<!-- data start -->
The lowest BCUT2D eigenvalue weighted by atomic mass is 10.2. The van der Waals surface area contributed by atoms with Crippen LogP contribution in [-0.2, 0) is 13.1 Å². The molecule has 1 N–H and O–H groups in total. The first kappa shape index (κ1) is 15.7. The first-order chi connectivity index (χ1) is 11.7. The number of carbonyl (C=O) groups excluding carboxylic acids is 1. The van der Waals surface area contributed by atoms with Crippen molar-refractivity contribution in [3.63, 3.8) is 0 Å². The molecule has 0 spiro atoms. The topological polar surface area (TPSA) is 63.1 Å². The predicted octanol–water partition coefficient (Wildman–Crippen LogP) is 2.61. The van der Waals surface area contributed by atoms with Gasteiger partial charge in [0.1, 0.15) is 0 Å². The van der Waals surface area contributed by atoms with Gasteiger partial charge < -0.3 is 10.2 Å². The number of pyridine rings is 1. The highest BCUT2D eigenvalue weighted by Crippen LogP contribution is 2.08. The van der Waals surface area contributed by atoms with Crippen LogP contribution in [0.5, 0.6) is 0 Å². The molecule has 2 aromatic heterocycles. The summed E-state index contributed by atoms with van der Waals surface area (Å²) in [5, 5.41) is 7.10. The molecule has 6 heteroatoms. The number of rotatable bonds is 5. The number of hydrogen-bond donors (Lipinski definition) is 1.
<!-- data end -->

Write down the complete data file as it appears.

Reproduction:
The lowest BCUT2D eigenvalue weighted by atomic mass is 10.2. The van der Waals surface area contributed by atoms with Crippen LogP contribution in [-0.2, 0) is 13.1 Å². The molecule has 1 N–H and O–H groups in total. The first kappa shape index (κ1) is 15.7. The first-order chi connectivity index (χ1) is 11.7. The number of carbonyl (C=O) groups excluding carboxylic acids is 1. The van der Waals surface area contributed by atoms with Crippen molar-refractivity contribution in [3.63, 3.8) is 0 Å². The molecule has 0 spiro atoms. The topological polar surface area (TPSA) is 63.1 Å². The predicted octanol–water partition coefficient (Wildman–Crippen LogP) is 2.61. The van der Waals surface area contributed by atoms with Gasteiger partial charge in [0.1, 0.15) is 0 Å². The van der Waals surface area contributed by atoms with Gasteiger partial charge < -0.3 is 10.2 Å². The number of pyridine rings is 1. The highest BCUT2D eigenvalue weighted by Crippen LogP contribution is 2.08. The van der Waals surface area contributed by atoms with Crippen LogP contribution in [0.5, 0.6) is 0 Å². The molecule has 2 aromatic heterocycles. The summed E-state index contributed by atoms with van der Waals surface area (Å²) in [5, 5.41) is 7.10. The molecule has 6 heteroatoms. The number of rotatable bonds is 5. The number of hydrogen-bond donors (Lipinski definition) is 1.